Packed inside the over-capacity Basilica of the Sacred Heart, we were all witness to a small miracle: of the few that God calls to this vocation, surely very few have the courage, wisdom, grace, and quieted soul required to hear and follow the call. Particularly today, where there is no social expectation that men will become priests, and every social expectation that men like Gerry will go to college, eventually get married, and have kids, Gerry's decision to take the vows of priesthood, rather than of marriage, exudes authenticity. This is not a path you stumble down because you couldn't think of anything better to do {that path is called "law school"}. This is a path that you walk on with deliberate strides, because God has brushed aside the weeds, uncovered a hidden path, and said "Follow me."

On second thought, maybe a not-so-small miracle.

Well, the {normally, 6 hr} drive out to South Bend was Connor's first real road trip. At 12:12 Friday afternoon, we pulled out of the driveway, with a very full car.





{sidebar: On the way out of our neighborhood, we passed the Easter Bunny's headquarters. I can offer no explanation.}



At 2:02 we realized that we'd left home with a very full car, but all of Connor's bottles were still in the fridge. Oh, and he is due for a bottle at 2:15.



Parenting crisis on the horizon, we pull off the turnpike and semi-frantically search the Cleveland suburbs for a Target. We find one in a fairly nondescript place called Strongsville, Ohio. Parenting crisis averted! {but Parent of the Year consideration officially revoked.}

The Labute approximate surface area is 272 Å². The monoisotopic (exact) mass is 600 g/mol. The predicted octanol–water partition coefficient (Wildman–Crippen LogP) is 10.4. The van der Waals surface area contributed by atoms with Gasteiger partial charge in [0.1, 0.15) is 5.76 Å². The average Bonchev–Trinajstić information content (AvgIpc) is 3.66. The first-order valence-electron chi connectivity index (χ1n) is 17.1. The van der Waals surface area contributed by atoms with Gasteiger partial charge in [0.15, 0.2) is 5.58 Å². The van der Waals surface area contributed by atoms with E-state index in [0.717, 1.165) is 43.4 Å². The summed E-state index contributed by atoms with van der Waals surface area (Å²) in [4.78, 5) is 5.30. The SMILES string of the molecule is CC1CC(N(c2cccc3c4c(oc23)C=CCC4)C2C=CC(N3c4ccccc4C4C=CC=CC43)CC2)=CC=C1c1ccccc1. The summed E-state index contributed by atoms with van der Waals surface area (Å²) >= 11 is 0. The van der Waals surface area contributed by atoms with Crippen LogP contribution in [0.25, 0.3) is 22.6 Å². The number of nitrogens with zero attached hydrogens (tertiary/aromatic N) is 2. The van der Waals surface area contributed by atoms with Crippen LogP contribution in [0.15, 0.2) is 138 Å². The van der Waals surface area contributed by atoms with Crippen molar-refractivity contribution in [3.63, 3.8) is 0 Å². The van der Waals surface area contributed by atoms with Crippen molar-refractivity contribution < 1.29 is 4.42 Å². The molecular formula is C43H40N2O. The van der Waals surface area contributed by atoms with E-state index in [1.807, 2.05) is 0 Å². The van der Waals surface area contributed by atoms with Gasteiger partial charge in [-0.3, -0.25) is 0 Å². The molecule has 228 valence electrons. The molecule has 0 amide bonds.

Please note two additional things about this photo: (1) Connor's 12-18 month size pants do not (i.e. can not, will not) snap at the waist due to his prodigious girth; and (2) the father of that little girl behind me eating pizza tried to make small talk with me while I was giving Connor this bottle by asking me if I went to Strongsville High School because I look familiar. I settled with a simple "no" rather than the much longer, and much more awkward response of "no, I'm not from around here, and frankly I don't think I could find my way back here if I tried-- I just stumbled into this Target because I left home on a multi-day road trip with no food for my infant child. "



{you left my bottles in another state? you clowns are in charge of me?}



3:28: Back on the road, Connor renders his verdict on Ohio. Cries, and cries, and cries.


Shawn, tormented by his child's displeasure, grips the wheel with a white-knuckled grasp, and repeatedly threatens to either (1) turn this car around and go home; and (2) check us into the first roadside motel we see.


5:34: Connor gives up his protest of Ohio, and blissfully falls asleep. Shawn concedes that, 5 hours into our trip, we might as well not turn around.





7:57: nearly 8 hours after starting out, we arrive in South Bend!


The nugget loves it.



Saturday morning, before the ordination, Gerry's friends cheered him on with a tailgate in the parking lot of Moreau Seminary. of course.



Connor got to hang out with his Uncle Steve while we were on campus.



The Morrissey RAs reunited.



{prayers asked}



{prayer answered}